New clean air rules will help improve health in Tennessee

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The U.S. Environmental Protection Agency has finalized additional Clean Air Act protections that will slash hundreds of thousands of tons of smokestack emissions that travel long distances, threatening the health of hundreds of millions of Americans living downwind.
The Cross-State Air Pollution Rule will protect communities that are home to 240 million Americans from smog and soot pollution, preventing up to 34,000 premature deaths, 15,000 nonfatal heart attacks, 19,000 cases of acute bronchitis, 400,000 cases of aggravated asthma, and 1.8 million sick days a year beginning in 2014 — achieving up to $280 billion in annual health benefits.
Twenty seven states in the eastern half of the country — including Tennessee — will work with power plants to cut air pollution under the rule, which leverages widely available, proven and cost-effective control technologies.
EPA will work with states to develop the most appropriate path to deliver significant reductions in harmful emissions while minimizing costs for utilities and consumers.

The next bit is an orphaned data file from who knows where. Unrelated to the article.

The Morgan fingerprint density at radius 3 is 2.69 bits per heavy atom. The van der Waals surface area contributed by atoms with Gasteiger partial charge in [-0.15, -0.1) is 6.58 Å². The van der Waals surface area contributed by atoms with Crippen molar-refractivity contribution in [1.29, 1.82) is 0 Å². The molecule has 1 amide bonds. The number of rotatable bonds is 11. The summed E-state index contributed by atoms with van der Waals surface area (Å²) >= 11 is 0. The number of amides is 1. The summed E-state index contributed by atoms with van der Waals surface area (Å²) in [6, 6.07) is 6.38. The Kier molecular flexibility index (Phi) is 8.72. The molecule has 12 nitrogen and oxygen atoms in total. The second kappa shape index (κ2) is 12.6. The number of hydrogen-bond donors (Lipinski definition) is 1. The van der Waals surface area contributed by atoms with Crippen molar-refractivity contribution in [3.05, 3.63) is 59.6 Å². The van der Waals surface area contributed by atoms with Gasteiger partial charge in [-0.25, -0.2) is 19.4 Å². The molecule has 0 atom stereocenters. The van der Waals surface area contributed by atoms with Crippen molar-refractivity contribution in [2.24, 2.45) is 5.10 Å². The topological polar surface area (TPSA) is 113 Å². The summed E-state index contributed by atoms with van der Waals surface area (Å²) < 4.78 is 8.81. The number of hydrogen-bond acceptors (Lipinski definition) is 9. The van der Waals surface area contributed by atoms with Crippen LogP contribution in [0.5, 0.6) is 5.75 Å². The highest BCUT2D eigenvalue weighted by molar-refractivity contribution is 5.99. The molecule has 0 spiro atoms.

“No community should have to bear the burden of another community’s polluters, or be powerless to prevent air pollution that leads to asthma, heart attacks and other harmful illnesses,” said EPA Administrator Lisa P. Jackson. “By maximizing flexibility and leveraging existing technology, the Cross-State Air Pollution Rule will help ensure that American families aren’t suffering the consequences of pollution generated far from home, while allowing states to decide how best to decrease dangerous air pollution in the most cost effective way.”
Carried long distances across the country by wind and weather, power plant emissions of sulfur dioxide and nitrogen oxide continually travel across state lines.
The pollution reacts in the atmosphere and contributes to harmful levels of smog (ground-level ozone) and soot (fine particles), which are scientifically linked to widespread illnesses and premature deaths and prevent many cities and communities from enjoying healthy air quality.
The rule will improve air quality by cutting sulfur dioxide and nitrogen oxide emissions that contribute to pollution problems in other states. By 2014, the rule and other state and EPA actions will reduce sulfur dioxide emissions by 73 percent from 2005 levels. Nitrogen oxide emissions will drop by 54 percent.
The Cross-State Air Pollution Rule replaces and strengthens the 2005 Clean Air Interstate Rule, which the U.S. Court of Appeals for the Washington, D.C., Circuit ordered EPA to revise in 2008.